Whoever Jesus’ dad was, that man would be proud that his son left such an enormous mark on the world, without ever advocating to fight and slay the pagans wherever you find them.

        • OmarRobb March 29, 2023 at 9:29 am

          # I disagree with your view about Zeichmann’s work. It is a serious work that contains good points and probably inaccurate points as any serious work,, and I truly think that it is unfair from you to describe his hard work with this negativity. This is unfair.

          I also think that the picture you formed for some of the academics is a bit too harsh. I am not talking about Celsus, the authors of Taledot Yeshu, or the people with smearing intentions. I am talking about academics who researched this matter and put forward their conclusions and do welcome counter arguments to their work from others, as professional academics normally do.

          # You are missing the subject here. We are discussing some specific points in history. So, the topic here is a bit technical, and you shifted it toward the virtue of determination and good contribution to the world.

          However, I can add a name to your example of Alexander Hamilton: It has been said that Sargon was born out of wedlock and was abandoned immediately, then he started to work as a gardener, then later he became the first Ruler of the first true Empire in the world.

          • dabizi March 29, 2023 at 8:56 pm

            “This is unfair.”


            “I am not talking about Celsus, the authors of Taledot Yeshu”

            Those sources (the claims of the Celsus and the Rabbinical writing, both ~150 years after Jesus, and the later ~10th century Taledot Yeshu) are all your scholars have to try to connect Jesus to the soldier buried in Germany. Tenuous sources on which to base conspiracy theories about Jesus’ hushed-up bastardy, or which mortal provided his sperm. If you agree that Jesus was the product of two humans, the question of Jesus’ paternity is as important as William the Conquerer’s.

            “# You are missing the subject here.”


          • OmarRobb March 30, 2023 at 10:13 am

            I still think that this is unfair and not proper. I am not referring to your opinions but to the way you expressed them. All opinions can be expressed through two ways: Harsh statements or tactful statements. As we are not here in the battlefield, therefore it is unfair to use harsh statements that many here might feel offended by.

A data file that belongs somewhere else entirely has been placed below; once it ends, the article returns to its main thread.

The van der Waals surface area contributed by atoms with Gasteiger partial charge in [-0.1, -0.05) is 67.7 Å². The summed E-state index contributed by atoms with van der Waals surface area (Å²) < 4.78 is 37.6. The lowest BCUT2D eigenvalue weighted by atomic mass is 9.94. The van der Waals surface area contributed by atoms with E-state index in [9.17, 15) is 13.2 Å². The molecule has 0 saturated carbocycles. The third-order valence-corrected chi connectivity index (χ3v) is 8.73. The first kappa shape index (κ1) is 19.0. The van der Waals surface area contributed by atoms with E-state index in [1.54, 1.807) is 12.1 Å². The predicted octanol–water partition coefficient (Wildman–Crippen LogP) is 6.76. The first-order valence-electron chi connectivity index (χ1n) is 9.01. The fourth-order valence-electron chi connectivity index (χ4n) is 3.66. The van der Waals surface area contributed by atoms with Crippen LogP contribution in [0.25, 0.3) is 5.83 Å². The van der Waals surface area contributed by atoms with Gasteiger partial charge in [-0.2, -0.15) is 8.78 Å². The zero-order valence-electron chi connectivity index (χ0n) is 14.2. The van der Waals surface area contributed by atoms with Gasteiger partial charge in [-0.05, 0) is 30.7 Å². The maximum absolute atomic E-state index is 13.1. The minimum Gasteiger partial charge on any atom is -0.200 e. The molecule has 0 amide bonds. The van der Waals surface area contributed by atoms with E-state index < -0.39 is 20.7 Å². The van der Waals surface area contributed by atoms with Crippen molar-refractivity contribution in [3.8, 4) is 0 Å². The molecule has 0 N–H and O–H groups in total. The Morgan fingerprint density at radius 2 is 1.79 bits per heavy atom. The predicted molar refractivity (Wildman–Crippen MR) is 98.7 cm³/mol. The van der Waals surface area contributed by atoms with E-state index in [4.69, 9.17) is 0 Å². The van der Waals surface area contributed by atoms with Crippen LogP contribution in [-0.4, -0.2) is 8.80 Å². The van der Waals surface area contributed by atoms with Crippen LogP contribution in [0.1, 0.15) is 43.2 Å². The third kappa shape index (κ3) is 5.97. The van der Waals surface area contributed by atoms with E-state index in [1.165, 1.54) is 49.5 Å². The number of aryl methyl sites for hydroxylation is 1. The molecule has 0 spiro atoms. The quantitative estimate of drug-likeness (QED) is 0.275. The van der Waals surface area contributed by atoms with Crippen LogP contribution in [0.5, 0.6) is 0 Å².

Now … I totally believe in my Islamic metaphysics (i.e. prophet, virgin birth and no father). However, I go through two parallel approaches when analyzing metaphysical subjects: The scientific historical perspective, and the metaphysical perspective. Then I will analyze the gaps between them.

            My article here is based on the first perspective, and through it, I can conclude that Jesus birth wasn’t abnormal in the eyes of the people at his time; otherwise he would have been mocked from day one. So, from this perspective, Jesus was the legitimate son of Joseph. Some scholars might use Celsus for the illegitimacy hypothesis, and we might discuss this with them, and we might agree or not. But “discussion” is not a “fight in the battlefield”, and we are not here in a battlefield, therefore, statements here shouldn’t be harsh or offending.

        • JDTabor April 1, 2023 at 6:31 am

          Dabizi, if you are referencing my work on Pantera I think you misunderstand my position–it is certainly not some conspiracy theory. Most of what I say is free to anyone to read on my blog: It is moderate and gentle, not slanderous. I have a post that expresses precisely what you say here, assuming Jesus had a biological father–which you seem to clearly believe here– I hope you will check it out.

          I have said repeatedly that Zeichman’s work is welcome and a positive contribution to the discussion. It has some errors and misses several key points, and I will address it, probably here on Bart’s blog, when I can find the time, as he has asked me to post one or two entires on Pantera, given this interest by you Platinums…presumably others would also be interested. What I think is unfortunate is that you seem to see exchanges between scholars as one of “demolishing” this or that position. That is surely not my approach. It is common among very “liberal” scholars who think all evangelicals are ignorant, and by strident evangelicals who want to demolish their disbelieving opponents. I have been attacked by many but welcome input.

          • dabizi April 3, 2023 at 7:04 am

            Thank you for your message. I share your fascination with the mysteries of Jesus’s life. I just see theories of him being a bastard as somewhat conspiracy-minded, in the sense of requiring elaborate cover-ups and complexity.